Spiraling up?

I went to see my therapist last night and read her yesterday’s post called “The Downward Spiral.” She specializes in Cognitive Behavioral Therapy (CBT), so she wondered aloud if we could use the imagery of the spiral to think of it differently should I begin to descend into the abyss.

metal-spring-white-background-35091162-1Instead of thinking of spiralling down, she suggested, perhaps you think of using the spiral as a spring to push you up, as demonstrated in the image on the left. Using the coils, push yourself up. I like this visual and have been trying to conjure it during work today to keep me from getting angry. It’s helping me enough to get by now, although last night I was ruminating my angry thoughts, so much that I posted “I want to punch everyone!” in a private Facebook group.

Somehow I need to turn my anger into positive energy. I need to think back to earlier yesterday morning when I listened to the founder of Life is Good talk about why he founded the company. I mean, it’s called “Life is good” for peet’s sake!

I am going to work hard to ditch the anger this weekend. Getting a haircut, maybe a manicure, which should help.

And, of course, the text & emails of support I received last night as a result of yesterday’s post meant so much to me!


The Downward Spiral

Have you ever experienced what is referred to as the downward spiral? Urban Dictionary describes it as:

This term describes a depressive state where the person experiencing the downward spiral is getting more and more depressed, perhaps due to causes unknown. It is called a downward spiral because there is no way to stop it, it’s just going to get worse and worse… until the person crashes, and maybe finds their way back to happiness.

Today was a tough day at work – potentially enough to put me into the downward spiral. I was there last week – didn’t get out of bed except to go to the bathroom – for about 3 or 4 days. It’s hard not to blame yourself. “Snap out of it,” people used to say to me before I explained it very logically:

Think about it. If you had the choice to be depressed and in bed for 3 days, or living a meaningful happy existence, which would you choose?

I call myself a high-functioning professional living with depression. This article from Forbes articulates some of what I do to survive, including the ‘fake it until I make it’ mentality. That is one of the hardest things to do when you feel worthless. It also talks about goals, which I find helpful with therapy. Set small, attainable goals.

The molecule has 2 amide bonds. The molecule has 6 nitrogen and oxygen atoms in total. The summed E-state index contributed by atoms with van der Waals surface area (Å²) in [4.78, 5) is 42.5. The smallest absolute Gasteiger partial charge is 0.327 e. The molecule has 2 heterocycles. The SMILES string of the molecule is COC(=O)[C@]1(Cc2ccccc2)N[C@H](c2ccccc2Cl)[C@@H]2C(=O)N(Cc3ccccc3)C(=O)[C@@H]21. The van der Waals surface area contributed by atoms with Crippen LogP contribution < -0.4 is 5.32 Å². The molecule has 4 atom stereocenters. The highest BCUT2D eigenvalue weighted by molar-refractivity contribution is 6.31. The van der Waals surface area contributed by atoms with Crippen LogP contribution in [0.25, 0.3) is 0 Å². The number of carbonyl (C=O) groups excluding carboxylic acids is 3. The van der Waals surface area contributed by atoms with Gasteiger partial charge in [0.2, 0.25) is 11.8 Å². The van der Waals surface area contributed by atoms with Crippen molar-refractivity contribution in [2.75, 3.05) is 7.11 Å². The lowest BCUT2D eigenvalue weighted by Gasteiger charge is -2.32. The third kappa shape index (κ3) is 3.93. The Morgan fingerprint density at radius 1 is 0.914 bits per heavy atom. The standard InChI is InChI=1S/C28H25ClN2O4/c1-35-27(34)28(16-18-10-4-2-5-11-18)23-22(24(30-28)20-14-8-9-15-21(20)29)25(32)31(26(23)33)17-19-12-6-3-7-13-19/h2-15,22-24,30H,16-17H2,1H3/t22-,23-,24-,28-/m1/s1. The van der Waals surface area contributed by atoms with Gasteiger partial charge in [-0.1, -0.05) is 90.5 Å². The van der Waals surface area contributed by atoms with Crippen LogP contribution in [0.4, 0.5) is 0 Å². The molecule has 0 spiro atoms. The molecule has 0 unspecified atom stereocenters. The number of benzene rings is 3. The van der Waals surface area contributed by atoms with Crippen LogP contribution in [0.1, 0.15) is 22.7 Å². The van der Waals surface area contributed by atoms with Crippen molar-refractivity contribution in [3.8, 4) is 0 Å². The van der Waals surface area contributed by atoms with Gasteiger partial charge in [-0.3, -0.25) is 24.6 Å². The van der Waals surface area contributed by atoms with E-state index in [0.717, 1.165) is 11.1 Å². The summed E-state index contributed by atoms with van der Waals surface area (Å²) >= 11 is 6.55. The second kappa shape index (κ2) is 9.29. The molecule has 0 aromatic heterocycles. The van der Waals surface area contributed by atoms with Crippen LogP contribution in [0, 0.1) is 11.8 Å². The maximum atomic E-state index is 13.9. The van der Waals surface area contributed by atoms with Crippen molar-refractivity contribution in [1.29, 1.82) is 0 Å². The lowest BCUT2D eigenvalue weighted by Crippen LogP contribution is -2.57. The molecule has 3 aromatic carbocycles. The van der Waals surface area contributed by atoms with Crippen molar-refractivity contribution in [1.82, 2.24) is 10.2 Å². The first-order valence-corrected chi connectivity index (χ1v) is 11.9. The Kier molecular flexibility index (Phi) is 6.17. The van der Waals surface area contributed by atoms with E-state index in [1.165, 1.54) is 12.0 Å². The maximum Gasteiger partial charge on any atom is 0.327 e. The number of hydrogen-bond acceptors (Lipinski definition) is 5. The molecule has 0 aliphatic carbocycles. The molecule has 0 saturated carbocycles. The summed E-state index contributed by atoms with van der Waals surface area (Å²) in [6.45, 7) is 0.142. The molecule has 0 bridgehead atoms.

178336931.jpgI’m terrified I’m heading back into the spiral. I’m trying everything I can do to prevent it. I feel like I was walking along when I suddenly came across a hole in the ground. I fell into hole and now I’m hanging on with one hand, trying desperately to get my grip to pull myself back on the flat surface. The flat surface symbolizes me living my life; the whole represents the spiral. Before I lose my grip and fall into the abyss, what tools can I use to pull myself up?

  1. Talk it Out:I have a wonderful person in my life who constantly reminds me to be kinder to myself, which leads to #2…
  2. Take Other People’s Criticism with a Grain a Salt: Remember to not allow other people’s opinions of you define who you really are. I learned this the hard way at my last job, which leads to #3…
  3. Be Kind to Yourself: As humans we are full of flaws, but we are also full of wonderful qualities. Don’t beat yourself up and catastrophize things to the point where you end up on the bottom of the whole without tools – ladder, etc – to help you out.
  4. Self-Care: Do something nice for yourself. Get a manicure. Read a good book. Go to the movies. Call your mom. Write a blog post (ahem, see what I did there….)
  5. Remember, tomorrow is a new day.: Sometimes a good night’s sleep can help.

Loyal readers, wish me luck powering against the spiral.


Good Mood

downloadI woke up this past Saturday in a good mood.

I cannot remember the last time that happened. I woke up, rest, and ready to start the day. I felt happy. As someone who has dealt with a mood disorder since her early 20s, this is almost a miracle.

Why, I asked myself? I think part of it was that my mammogram came back normal. It was the start to a long weekend. I was heading to a wedding – a happy celebration of love.

Feeling good, being in a good mood is unbelievable when you’ve been waking up feeling anxious and depressed nearly every day for the last 5 years.

I told someone the previous week that I thought I was going to die young due to all of my anxiety. I seriously thought it would kill me. Isn’t that a horrible thing to not only think but say out loud?

But I’m feeling more positive now, like I have more of a kick in my step.

At the wedding, I even made declaration that by the time my brother turned 50 (5 years), I would be in a relationship.




Bitching Happens Here

imagesI’ve created a category called “baggage” where I reserve the right to bitch & moan if I need to.  You can skip this section of the blog if you want only “smelling of roses moments” but I needed a place to vent. It’s the place where everyone can have a resting bitch face, and it is ok!  Feel free to make comments and complain here (as long as it isn’t about me).  Bring it on, bitches!


Knowing Your Limits


How’d your Monday go?  Mine went something like this: